Key Members of Congress (e.g., chair of CNCS appropriation committee) are very concerned. At this time, unclear how congressional concerns expressed about the plan will impact its progress moving forward.
The formal presentation ended and was opened for questions from Commissioners. Commission officers posed questions about continuity of service during the transition, maintaining institutional knowledge, and whether the new staffing arrangement represented a reduction in employees. Many aspects of the plan and changes underway are not fully developed so it isn’t possible to answer many questions. Even the new office of compliance does not have a clear mission. It was noted that there will be a meeting with CNCS senior staff and the New England Commission representatives next week at the regional conference. Jenifer Tilton-Flood will attend with Maryalice. Tilton-Flood indicated she is interested to find out if there are indicators of success or benchmarks that will be used to determine if the plan is achieving its goals.
CNCS update. Libby Hite reported a site visit between Goodwill and Congressman Golden went well. Senator Collins produced a video in support of the Elderly. The UMaine Center on Aging director of Senior Companions will be transitioning to a different role. She accepted a position with Catholic Charities to head their new RSVP program.
Maine Service Fellows. The task force met yesterday. One member sits on the Maine Volunteer Foundation as well and he reported on the reaction of philanthropic entities who were approached to help fund the program. Giving in Maine is problem-focused so funders want to know what problem the Fellows will work on. After a lengthy discussion, the task force is asking the commission to change the intent slightly for the sake of getting a pilot underway. The foundation believes that having a specific focus area will lead to a pilot program. The task force recommends the focus be on aging-in-place. Moved by Branham to set aging-in-place as the focus for Maine Service Fellows. Seconded, Barrett. Vote on motion: In favor – unanimous.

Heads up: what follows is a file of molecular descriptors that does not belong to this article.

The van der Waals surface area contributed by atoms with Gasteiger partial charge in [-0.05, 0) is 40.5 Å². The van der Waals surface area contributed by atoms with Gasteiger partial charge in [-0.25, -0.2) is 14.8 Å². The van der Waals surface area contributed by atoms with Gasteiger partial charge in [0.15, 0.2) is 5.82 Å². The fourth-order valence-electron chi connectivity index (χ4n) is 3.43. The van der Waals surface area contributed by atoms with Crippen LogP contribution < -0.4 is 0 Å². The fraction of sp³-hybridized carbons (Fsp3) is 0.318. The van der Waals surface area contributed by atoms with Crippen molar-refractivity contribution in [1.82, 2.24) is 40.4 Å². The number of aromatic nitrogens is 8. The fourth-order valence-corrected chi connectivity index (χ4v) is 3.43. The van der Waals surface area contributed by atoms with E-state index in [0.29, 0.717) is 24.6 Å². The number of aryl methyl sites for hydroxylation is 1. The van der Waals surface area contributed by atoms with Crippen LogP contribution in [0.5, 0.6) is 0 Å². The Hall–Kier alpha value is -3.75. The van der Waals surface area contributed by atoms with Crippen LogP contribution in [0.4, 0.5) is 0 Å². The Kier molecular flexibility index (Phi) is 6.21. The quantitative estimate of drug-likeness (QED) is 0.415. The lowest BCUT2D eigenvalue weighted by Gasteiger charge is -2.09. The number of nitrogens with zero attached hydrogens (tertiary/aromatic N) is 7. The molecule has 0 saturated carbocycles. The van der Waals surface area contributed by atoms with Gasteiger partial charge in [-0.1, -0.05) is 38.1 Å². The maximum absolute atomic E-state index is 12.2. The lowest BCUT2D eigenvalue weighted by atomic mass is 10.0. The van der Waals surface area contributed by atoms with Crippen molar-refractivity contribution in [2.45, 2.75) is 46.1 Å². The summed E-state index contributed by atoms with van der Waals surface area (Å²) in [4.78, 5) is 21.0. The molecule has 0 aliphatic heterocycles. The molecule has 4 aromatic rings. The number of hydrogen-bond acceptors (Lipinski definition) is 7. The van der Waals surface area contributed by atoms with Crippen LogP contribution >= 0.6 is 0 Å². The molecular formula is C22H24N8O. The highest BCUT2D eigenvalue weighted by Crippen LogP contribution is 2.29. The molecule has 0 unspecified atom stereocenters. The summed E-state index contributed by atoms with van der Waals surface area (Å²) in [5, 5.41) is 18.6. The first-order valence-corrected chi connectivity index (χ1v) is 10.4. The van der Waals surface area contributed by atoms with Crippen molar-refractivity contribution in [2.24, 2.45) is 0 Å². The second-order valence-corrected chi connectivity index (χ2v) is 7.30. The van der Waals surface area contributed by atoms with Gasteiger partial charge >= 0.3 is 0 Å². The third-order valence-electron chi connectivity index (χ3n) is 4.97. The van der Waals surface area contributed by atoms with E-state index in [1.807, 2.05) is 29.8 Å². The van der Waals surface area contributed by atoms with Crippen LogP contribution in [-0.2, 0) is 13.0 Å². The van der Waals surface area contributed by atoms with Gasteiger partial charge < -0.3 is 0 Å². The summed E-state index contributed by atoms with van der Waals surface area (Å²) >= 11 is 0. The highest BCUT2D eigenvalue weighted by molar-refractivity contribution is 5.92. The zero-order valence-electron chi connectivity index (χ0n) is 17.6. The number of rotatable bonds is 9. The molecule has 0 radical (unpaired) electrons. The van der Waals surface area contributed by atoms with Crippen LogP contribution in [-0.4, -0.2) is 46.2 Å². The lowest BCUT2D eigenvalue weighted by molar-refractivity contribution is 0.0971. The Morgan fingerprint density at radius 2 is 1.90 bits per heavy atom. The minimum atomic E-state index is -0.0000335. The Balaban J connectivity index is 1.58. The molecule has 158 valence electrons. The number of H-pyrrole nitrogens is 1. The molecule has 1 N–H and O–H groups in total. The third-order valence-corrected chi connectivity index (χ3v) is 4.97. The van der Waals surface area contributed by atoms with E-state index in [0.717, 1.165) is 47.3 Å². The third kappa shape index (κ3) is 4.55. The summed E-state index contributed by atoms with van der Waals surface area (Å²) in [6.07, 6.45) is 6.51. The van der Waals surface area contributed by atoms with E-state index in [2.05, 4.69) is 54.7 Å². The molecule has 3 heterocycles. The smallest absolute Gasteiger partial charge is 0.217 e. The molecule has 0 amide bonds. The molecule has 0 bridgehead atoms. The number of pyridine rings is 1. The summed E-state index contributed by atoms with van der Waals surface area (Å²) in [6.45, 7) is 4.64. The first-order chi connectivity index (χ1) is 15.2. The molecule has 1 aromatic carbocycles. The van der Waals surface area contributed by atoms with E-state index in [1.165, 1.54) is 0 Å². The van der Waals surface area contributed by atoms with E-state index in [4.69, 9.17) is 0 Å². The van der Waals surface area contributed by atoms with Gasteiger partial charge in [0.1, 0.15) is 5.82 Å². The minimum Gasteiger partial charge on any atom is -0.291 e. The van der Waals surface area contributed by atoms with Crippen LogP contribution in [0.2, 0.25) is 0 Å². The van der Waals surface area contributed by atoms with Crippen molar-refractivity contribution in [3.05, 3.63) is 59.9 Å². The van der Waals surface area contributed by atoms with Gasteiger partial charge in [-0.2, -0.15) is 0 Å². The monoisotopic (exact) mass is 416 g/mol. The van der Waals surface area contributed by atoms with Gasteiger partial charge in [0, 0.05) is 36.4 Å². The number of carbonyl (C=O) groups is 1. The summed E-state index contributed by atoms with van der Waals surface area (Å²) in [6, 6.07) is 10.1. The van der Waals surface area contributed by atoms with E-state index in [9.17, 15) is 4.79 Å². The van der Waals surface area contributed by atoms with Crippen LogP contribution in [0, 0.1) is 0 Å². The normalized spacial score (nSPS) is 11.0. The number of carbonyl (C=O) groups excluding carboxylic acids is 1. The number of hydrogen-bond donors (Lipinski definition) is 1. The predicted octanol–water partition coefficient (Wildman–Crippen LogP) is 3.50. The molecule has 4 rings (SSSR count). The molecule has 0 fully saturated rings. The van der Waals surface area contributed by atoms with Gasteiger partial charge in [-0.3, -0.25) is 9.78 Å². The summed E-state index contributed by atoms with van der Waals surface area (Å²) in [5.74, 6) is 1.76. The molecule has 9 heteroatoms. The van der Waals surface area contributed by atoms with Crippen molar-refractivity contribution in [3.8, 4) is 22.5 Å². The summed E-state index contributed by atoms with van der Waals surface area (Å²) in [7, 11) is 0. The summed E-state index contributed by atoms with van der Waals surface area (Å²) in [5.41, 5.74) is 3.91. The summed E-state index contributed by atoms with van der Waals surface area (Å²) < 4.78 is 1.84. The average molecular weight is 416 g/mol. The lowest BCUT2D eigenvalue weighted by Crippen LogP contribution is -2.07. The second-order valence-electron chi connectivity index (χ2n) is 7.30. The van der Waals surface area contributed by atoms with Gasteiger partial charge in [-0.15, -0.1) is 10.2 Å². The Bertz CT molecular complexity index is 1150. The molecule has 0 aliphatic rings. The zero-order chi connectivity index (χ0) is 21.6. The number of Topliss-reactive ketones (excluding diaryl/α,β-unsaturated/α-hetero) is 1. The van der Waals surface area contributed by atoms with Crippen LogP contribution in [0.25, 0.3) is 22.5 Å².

Communications Task Force. Tilton-Flood noted the task force has been working with Pulse Marketing and there are two final options for a new logo. The options were presented for Commission consideration and selection of the final one. Discussion followed among Commission members and public visitors were asked to weigh in. After much discussion, the agreement was that the Pine Tree Flag would be the new logo/emblem as the Star was too much like other business logos and would not stand out as unique.
It was noted that transitioning everything to the new logo will take at least a year due to the cost. Branham explained there will be a soft rollout at first by placing it on the invitations for the October 11th Gala, leading to a larger announcement at the Gala.
MCCS Staff Report: The Maine Volunteer Leadership Conference, formerly known as the Blaine House Conference on Service and Volunteerism is a signature public event for the Commission. The planning committee is very small this year. There is concern the event no longer has a connection to Commission members so the significance of this conference may be lost to the board. It will be on October 15 and the key note speaker has been secured.
Professional Development Fund has been reactivated. This supports very specific needs of volunteer managers and National Service staff. Applications are open now for education and training to occur over the next year.
Branham reminded Commissioners the next meeting will be June 21, 2019 in Room 110, MCCS Offices. There being no other business Moved by Portela to adjourn. Second by Tilton-Flood. Vote on motion: In favor – unanimous. The meeting adjourned at 12:03pm.